Alternatively, the bank could end the programme if inflation picks up. In this context, it is worth noting that even after six years of on-and-off QE programmes by the Federal Reserve, US core inflation has continued to run below its 2% target.
What will it all mean?
Following the ECB decision, there was further weakness in the euro and rallies in European equity and bond markets.
As to the longer-term question of whether the initiative will work, some commentators believe that a lack of structural reform, increasing inequality and low fiscal injections are the reasons for Europe’s current predicament, and that this plan will changes none of those issues and in fact, that it could even prevent other improvements taking place.
With the changing political landscape in Europe, particularly most recently in Greece, the problems for the eurozone are varied and this move will not be a panacea for all ills, but for now, the market’s reaction suggests that hope is trumping experience.
A Swiss surprise
If you were to look up the ‘required skills’ segment in the job description of a central banker, you would probably find things such as consistency of thought, strong communications skills and in general a desire not to be the person who jumps out from behind a tree and shouts ‘surprise’ to financial markets.
For the last few years, we have seen central banks on both sides of the Atlantic at pains to telegraph their future decisions well in advance and to ‘stay on message’ when possible thereafter. However, announcements in mid-January suggested that the ‘gnomes’ in the Swiss National Bank (SNB) did not attend their classes in central bank etiquette.
No safe haven
In the wake of the financial crisis, the Swiss franc was viewed as a safe haven currency, particularly in the European context, and as a result strengthened considerably against the euro.
In an attempt to temper this strength, and help the country’s export and tourism industries, the SNB implemented a ceiling on the exchange rate in September 2011.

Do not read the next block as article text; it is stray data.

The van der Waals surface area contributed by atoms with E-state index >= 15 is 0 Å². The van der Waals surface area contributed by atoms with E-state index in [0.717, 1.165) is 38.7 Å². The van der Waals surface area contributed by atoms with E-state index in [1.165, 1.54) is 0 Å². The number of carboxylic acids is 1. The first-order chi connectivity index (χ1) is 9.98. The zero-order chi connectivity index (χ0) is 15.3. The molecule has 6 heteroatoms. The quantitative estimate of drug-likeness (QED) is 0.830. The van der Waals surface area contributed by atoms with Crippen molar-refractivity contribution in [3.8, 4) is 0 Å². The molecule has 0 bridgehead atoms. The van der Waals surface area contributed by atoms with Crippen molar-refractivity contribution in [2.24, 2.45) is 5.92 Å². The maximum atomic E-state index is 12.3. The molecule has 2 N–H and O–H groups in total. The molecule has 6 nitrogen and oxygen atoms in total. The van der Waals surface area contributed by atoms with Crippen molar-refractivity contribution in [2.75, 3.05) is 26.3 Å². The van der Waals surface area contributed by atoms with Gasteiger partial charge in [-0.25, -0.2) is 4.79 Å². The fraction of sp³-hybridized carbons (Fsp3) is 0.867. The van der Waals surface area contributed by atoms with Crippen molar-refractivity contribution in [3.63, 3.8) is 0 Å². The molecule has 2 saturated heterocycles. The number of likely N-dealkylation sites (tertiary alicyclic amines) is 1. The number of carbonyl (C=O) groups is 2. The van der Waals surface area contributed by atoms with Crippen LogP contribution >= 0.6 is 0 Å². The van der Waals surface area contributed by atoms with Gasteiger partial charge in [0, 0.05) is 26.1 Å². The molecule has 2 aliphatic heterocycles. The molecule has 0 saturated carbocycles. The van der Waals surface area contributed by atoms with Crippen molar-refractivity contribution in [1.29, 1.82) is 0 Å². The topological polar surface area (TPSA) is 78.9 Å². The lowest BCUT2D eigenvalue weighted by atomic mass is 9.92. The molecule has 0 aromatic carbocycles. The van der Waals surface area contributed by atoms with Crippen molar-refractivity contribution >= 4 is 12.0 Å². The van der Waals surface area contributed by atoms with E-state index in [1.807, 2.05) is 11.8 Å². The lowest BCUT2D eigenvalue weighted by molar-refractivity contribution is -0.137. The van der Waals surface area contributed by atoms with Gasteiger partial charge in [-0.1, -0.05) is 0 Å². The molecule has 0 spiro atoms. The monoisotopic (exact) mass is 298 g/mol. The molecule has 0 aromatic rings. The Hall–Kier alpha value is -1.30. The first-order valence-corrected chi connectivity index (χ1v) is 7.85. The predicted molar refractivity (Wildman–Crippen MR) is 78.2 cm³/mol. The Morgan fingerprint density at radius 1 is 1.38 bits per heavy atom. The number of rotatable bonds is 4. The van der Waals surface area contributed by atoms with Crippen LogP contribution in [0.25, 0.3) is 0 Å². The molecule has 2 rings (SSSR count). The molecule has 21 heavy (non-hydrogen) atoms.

Since then, it has been vigorously maintaining it by action and word, even as recently as its meeting in mid-December when it committed to preventing the currency appreciating beyond 1.20 to the euro and vowed that it would enforce the policy with “the utmost determination” – however, on January 15th that resolve disappeared. In a decision that shocked markets, the SNB announced the removal of the ceiling, leading to a ‘once in several generation’ move for the Swiss franc.
The price action was dramatic, with the franc immediately appreciating some 29% intraday against the euro and touching a record low of CHF0.852 before closing at CHF0.975 at the end of the European session – still around 19% stronger on the day.
The reaction in the equity market was equally dramatic, with the Swiss index falling over 8% on the day. As markets got to grips with what had happened, the worry for some commentators was that if the SNB can make such a dramatic ‘volte-face’, then other central banks could follow at some point.
Others will argue the wider point of the perils once you artificially impact a market – that changing course can be very painful.
What are the implication for the man and woman on the street? Well let’s just say I hope you all enjoyed those bars of Toblerone at Christmas as they are now 20% more expensive.
Aidan Donnelly is a senior equity analyst at Davy Private Clients.
Views expressed in this article reflect the personal views of the author and not necessarily those of Davy or Business & Finance. Follow him on Twitter @aidandonnelly1.